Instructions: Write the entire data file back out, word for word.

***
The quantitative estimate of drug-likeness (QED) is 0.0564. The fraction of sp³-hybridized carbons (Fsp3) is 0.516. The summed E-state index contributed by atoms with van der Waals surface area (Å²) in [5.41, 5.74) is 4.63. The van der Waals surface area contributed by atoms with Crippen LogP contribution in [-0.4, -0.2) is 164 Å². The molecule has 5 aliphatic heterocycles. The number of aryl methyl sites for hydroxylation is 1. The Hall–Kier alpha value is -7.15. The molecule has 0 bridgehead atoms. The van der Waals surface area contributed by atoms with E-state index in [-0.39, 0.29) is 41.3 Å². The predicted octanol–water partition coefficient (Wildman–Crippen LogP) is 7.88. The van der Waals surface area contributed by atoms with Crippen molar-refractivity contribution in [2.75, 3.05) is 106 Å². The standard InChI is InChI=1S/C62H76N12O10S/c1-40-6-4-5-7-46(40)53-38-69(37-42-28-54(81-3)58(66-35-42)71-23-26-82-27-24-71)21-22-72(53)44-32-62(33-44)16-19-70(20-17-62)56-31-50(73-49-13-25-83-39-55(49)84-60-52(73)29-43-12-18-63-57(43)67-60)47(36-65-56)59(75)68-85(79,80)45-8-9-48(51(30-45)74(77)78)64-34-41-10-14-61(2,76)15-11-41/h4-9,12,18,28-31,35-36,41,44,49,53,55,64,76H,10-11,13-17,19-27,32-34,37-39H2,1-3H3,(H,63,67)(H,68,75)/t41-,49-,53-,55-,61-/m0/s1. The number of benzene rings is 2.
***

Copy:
The quantitative estimate of drug-likeness (QED) is 0.0564. The fraction of sp³-hybridized carbons (Fsp3) is 0.516. The summed E-state index contributed by atoms with van der Waals surface area (Å²) in [5.41, 5.74) is 4.63. The van der Waals surface area contributed by atoms with Crippen LogP contribution in [-0.4, -0.2) is 164 Å². The molecule has 5 aliphatic heterocycles. The number of aryl methyl sites for hydroxylation is 1. The Hall–Kier alpha value is -7.15. The molecule has 0 bridgehead atoms. The van der Waals surface area contributed by atoms with E-state index in [-0.39, 0.29) is 41.3 Å². The predicted octanol–water partition coefficient (Wildman–Crippen LogP) is 7.88. The van der Waals surface area contributed by atoms with Crippen molar-refractivity contribution in [2.75, 3.05) is 106 Å². The standard InChI is InChI=1S/C62H76N12O10S/c1-40-6-4-5-7-46(40)53-38-69(37-42-28-54(81-3)58(66-35-42)71-23-26-82-27-24-71)21-22-72(53)44-32-62(33-44)16-19-70(20-17-62)56-31-50(73-49-13-25-83-39-55(49)84-60-52(73)29-43-12-18-63-57(43)67-60)47(36-65-56)59(75)68-85(79,80)45-8-9-48(51(30-45)74(77)78)64-34-41-10-14-61(2,76)15-11-41/h4-9,12,18,28-31,35-36,41,44,49,53,55,64,76H,10-11,13-17,19-27,32-34,37-39H2,1-3H3,(H,63,67)(H,68,75)/t41-,49-,53-,55-,61-/m0/s1. The number of benzene rings is 2.